The first piece of additional information you may need to have is if you are self-employed. You’ll need to have information regarding your estimated tax payments you made throughout the year. This is important to have so you can prove not only that you paid your quarterly taxes, but how much you paid.

Read more: Quarterly Estimated Tax Payments: Who Needs to Pay Them, When, and Why

Prior year refunds

If you had a refund in the prior year and wanted it applied to your year, then you need that information. Have all the information regarding how much was paid along with your extension to file.

Foreign bank accounts

People with foreign bank accounts need to disclose this information on their taxes. The information includes the name and location of the bank where your accounts are held, the account number, and even the peak value of your account throughout the year.

Not everyone has to report their foreign bank account information, but if your account exceeds certain thresholds, then you need to make sure that you report this information on your taxes. Because there are, according to the IRS, several exceptions and procedures you have to follow, you may be better off getting professional help if you find yourself in this situation.

Make retroactive savings contributions

Finally, one last thing I recommend you do before you finalize and file your taxes is to get all your paperwork together and make any retroactive contributions you can for the last tax year. This is a great way to take advantage of your college savings or retirement account, and smart to make sure you have all your tax information prepared beforehand.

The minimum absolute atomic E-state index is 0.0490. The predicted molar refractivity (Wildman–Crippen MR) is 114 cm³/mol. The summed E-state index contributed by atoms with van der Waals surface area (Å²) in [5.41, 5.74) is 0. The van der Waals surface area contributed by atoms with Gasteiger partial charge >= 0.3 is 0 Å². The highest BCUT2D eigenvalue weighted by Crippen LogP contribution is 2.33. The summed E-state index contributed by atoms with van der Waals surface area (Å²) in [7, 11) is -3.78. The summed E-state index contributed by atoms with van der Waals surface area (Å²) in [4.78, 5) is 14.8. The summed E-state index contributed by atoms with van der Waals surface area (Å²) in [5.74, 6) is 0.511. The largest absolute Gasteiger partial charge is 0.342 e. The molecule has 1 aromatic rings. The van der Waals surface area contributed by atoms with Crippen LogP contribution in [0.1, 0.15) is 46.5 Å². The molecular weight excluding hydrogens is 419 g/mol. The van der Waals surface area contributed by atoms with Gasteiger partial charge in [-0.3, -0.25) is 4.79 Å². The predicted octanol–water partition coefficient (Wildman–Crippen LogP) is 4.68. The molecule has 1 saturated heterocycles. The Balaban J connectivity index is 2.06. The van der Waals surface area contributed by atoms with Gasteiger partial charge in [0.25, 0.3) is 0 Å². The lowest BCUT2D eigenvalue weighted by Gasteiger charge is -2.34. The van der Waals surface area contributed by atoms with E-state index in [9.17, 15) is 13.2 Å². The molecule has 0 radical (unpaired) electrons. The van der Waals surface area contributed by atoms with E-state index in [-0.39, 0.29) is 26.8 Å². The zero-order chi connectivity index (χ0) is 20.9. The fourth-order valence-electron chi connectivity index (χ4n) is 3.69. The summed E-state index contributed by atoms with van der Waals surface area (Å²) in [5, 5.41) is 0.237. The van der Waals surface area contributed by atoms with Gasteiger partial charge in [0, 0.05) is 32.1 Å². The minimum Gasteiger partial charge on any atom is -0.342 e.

If you didn’t max out either your retirement account or your college savings account, then now is the time to max them out, even though it is technically a new year. You can easily retroactively contribute to several accounts, including your HSA, IRA, 401K, Roth IRA, Coverdell Education Savings Account, and 529 if you claim the contribution for the prior tax year.

You also need to make sure that your payment is received before tax day or you won’t be able to apply it to the preceding year’s taxes and must claim it on this year’s. You can read about how to do this here.


We hope this tax document checklist will help you prepare to file your taxes. It should also make it easier to ensure you have all of your paperwork and documents on hand and ready to go when you file.

Filing all those tax forms is no walk in the park, but we all have to do it. This list will help get you started, but if your taxes are more complicated than any of the forms above allow, consider hiring a tax preparer.

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About the author

Chris Muller picture
Total Articles: 197
Chris has an MBA with a focus in advanced investments and has been writing about all things personal finance since 2015. He’s also built and run a digital marketing agency, focusing on content marketing, copywriting, and SEO, since 2016. You can connect with Chris on Twitter.